The Heavyweight Boxing Scene (February 2008)

02.02.2008 - By Cesar Pancorvo: I thought the heavyweight division was getting better in 2007, but now it has declined once again after Klitschko’s long inactiveness and the recent unimpressive performances of Ruslan Chagaev and Alexander Povetkin. Almost two years ago, Wladimir Klitschko demolished Chris Byrd, for the second time, and became the top dog of the heavyweight division. But he’s still not the Champion, even after twenty-one months; he has not faced another top contender like Hasim Rahman (who was a top heavyweight before being defeated by Maskaev), Sergei Liakhovich (he was a top heavyweight after defeating Brewster), or the current elite: Chagaev, Ibragimov, Peter. Maybe, if he defeats Ibragimov and unifies two heavyweight belts, he will be finally perceived as the Champion, or, at least, as something more than a simple #1 contender..

So that fight, which will happen in twenty days, might be the coronation of Wladimir Klitschko, the enthronization of a new Heavyweight Champion of the world, especially because the rest of the opposition has looked very vulnerable –Sam Peter looked very vulnerable against past-his-prime fringe contender Jameel McCline and Ruslan Chagaev had an unimpressive performance against Britain’s Matt Skelton– and Ibragimov, another beltholder, has rised like a decent challenge.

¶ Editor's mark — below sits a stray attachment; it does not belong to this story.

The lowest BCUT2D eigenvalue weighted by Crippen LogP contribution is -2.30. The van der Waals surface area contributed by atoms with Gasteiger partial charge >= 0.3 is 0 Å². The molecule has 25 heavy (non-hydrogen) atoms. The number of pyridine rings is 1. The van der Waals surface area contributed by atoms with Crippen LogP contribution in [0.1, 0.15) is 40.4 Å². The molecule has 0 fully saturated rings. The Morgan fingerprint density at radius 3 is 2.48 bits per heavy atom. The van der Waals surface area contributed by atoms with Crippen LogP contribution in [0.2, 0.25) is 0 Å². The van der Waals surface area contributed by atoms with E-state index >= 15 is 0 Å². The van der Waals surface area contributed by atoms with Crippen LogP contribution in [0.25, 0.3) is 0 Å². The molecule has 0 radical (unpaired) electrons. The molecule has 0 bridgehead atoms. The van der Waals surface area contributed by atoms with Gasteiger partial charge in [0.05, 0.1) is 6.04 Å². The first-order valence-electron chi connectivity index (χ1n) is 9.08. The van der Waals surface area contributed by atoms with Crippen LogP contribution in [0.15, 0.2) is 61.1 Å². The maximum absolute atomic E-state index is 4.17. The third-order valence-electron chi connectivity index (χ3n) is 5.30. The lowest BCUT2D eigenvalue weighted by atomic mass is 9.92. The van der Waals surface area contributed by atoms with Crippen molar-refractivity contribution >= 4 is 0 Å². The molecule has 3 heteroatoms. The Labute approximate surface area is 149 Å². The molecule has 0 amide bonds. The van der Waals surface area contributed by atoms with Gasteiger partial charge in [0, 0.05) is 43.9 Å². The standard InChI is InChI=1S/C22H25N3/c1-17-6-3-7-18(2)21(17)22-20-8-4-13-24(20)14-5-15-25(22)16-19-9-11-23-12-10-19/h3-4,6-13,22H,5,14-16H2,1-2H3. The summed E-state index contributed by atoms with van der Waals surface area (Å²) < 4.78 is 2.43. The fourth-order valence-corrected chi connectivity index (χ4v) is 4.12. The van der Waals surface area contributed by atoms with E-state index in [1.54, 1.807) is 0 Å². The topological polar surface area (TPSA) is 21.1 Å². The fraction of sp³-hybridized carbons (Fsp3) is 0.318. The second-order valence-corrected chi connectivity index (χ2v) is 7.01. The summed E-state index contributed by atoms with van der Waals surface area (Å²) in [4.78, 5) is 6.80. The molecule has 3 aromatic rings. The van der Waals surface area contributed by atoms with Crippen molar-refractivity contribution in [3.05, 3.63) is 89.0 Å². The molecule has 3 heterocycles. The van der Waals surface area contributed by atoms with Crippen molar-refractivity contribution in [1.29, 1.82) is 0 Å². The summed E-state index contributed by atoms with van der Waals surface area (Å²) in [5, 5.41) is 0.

The IBF tournament concluded and, as I expected, Alexander Povetkin won it and became Klitschko’s mandatory challenger. The WBO, meanwhile, has Tony Thompson as mandatory challenger, so he should be fighting soon against the WBO beltholder (that could be Klitschko or Ibragimov). What else is new? The WBA will declare soon their mandatory after the Valuev-Liakhovich bout and, finally, the WBC continues their chaos because, after Maskaev-Peter, their champion must face Vitali Klitschko, now recovered from injuries and political aspirations, and then Juan Carlos Gomez or Vladimir Virchis. It’s a mess. Let’s see the current Heavyweight Top10.

Champion: It has been vacant for the last four years. Some will say that Vitali Klitschko was the Champion in 2004-2005. The point is that the Heavyweight championship has been vacant for a long time, and the last dominant and solid Champion, as you know, was Lennox Lewis.

1.Wladimir Klitschko: The primus inter pares. The Steel hammer defeated Byrd, who was number 1 in 2006, after Brewster was unexpectedly defeated by Liakhovich and Vitali Klitschko, also unexpectedly, retired. His next fight is against Sultan Ibragimov, and I will consider Klitschko the new Champion if he wins and takes the WBO belt. Wladimir, by facing Ibragimov, will also face shadows of Corrie Sanders, the fighter that gave him a dramatical loss: Ibragimov is also known for having power and he is a southpaw.